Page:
Closing any deal is an event created by a process. The event itself involves getting the deal over the completion line. It is no more than the summation of a process that starts once a degree of mutual trust and interest have been established. Opening is a fluid mix of sparking interest (i.e. potential but still unsubstantiated fit and benefit) and relationship building. Relationships matter as they create access and provide the agency that gets things done and the medium through which information and insight is channelled and processed. Importantly, they also allow us to understand first hand what is important to an individual and an organisation. That is where empathy starts. In dealmaking, to deal is to empathise; to be able to imagine things from your counterpart’s point of view. Empathy is not simply a matter of adding another invaluable perspective, it is that soft intelligence that can lubricate the process, help smooth the bumps, and resolve the thorniest of issues. While creating ‘an opening’ is a prerequisite to selling, it is not in my book selling. It is a skill apart and a high value one at that when there is a significant degree of complexity and multiple players involved.

Determining the degree of fit, and the business case that may emanate from it, is a critical stage. The more thorough the work here the greater the probability that subsequent activities will progress smoothly. This is an evidence-based stage characterised by information sharing. The more structured this process, the better. Have a plan of what to share, with whom, and importantly, when to share. Building the business case – the ultimate measure of fit – in particular should never be presented as a fait accompli. Rather it is a very deliberate process. Agreeing a methodology (i.e. how value can be evaluated) is important because sellers are often guilty of presenting benefit cases that underestimate adoption costs while buyers may try and inflate them. The best form of persuasion (i.e. selling) are ‘facts’ messaged and presented in a manner that is compelling by virtue of being irrefutable. That is the subtle art of ascribing meaning to facts.

The basis of all sales is arbitrage: the buyer pays x for something potentially worth a multiple of x.  For the buyer that is the difference between cost and value.  This is where IP based propositions that are a multiple better than the incumbent technologies should be at a major advantage. The higher the multiple the greater and more transformative the potential value. Of course, the imperative here is transparency. Indeed ’radical transparency’, to borrow an acquired phrase, makes absolute sense. No bullshit required. Just detailed hard proof that for many of the companies RIG works with can only come through a period of collaboration. To fall short of ‘showing the value’ is to sell your technology short. Falling back on persuasion, however articulate and passionate the advocate, is a poor substitute for empirical, substantiated, indisputable, shared and accepted evidence of value. In this stage at least, the best way to sell is simply not to.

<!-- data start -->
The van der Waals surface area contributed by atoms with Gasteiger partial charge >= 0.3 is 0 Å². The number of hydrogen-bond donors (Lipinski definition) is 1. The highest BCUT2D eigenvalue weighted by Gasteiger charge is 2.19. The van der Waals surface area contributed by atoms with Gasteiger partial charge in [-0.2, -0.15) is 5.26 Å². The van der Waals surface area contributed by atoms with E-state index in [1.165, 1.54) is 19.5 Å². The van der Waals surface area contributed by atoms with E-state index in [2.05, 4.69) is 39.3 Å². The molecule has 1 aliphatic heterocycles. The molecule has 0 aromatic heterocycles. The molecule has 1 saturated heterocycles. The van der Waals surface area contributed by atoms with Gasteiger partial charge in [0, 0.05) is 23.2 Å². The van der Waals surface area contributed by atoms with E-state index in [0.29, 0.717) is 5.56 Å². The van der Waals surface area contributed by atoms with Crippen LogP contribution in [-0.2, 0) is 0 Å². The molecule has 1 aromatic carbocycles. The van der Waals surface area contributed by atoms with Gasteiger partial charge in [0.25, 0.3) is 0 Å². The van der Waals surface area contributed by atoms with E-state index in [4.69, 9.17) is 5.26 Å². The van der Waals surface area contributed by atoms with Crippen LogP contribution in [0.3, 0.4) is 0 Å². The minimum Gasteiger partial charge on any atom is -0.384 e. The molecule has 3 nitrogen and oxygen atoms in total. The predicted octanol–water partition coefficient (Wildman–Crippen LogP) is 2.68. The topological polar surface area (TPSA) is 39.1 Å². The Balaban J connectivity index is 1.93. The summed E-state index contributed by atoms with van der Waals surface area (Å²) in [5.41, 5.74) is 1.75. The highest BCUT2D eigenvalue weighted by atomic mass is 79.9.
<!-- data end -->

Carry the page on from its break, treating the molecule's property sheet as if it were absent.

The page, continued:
Beyond the core challenge of agreeing a methodology for establishing value, there is always an extensive list of associated ‘issues’ (not least those related to IP) that must be worked through before a closing event becomes a possibility. Failure to identify or anticipate an issue will delay ‘the close’ or lead to premature attempts to close a deal that is not yet closable. An apt metaphor might be borrowed from my boyhood:  compare this final stretch to building a model airplane of the type that predate the machines that you can order on Amazon and that are ready to fly straight out of the box. For the plane to fly the build had to be completed to spec and the little engine perfectly calibrated. Everything had to be just right, which took a fair amount of checking and tinkering, otherwise the plane failed to take off or crashed shortly after take-off. The most important tool was a comprehensive checklist.

The critical challenge of agreeing commercial terms is the penultimate activity before ‘the closing event’. This essentially involves trade-offs between cost and anticipated value. The buyside argues cost (and if procurement gets involved it will almost inevitably try to divorce cost from value as is their brief) while the sellside must stick to the language of value. To fall immediately into a pricing dialogue dominated by arguments around cost is to be seduced by the dark side. Instead frame your arguments using the language of value. How challenging this negotiation is primarily a function of how well you have executed the preceding stages. Though you will be frequently told otherwise, there is little in truth that cannot be anticipated or established before the negotiation to ratify final terms. An agreed methodology to evaluate value will at the very least enclose the discussion within parameters that make reaching agreement easier. The result we get may in part be down to our planning and negotiation skills but in much greater part it is down to leverage. Leverage is power and that power is found, created, built, adjusted, and understood as the process unfolds from first contact. In sum, the most skillful closers are those who know how to create leverage and use it to shape their counterpart’s decision-making, so that they seek in their own interest, terms that closely resemble the ones the closer set out to achieve in the first place.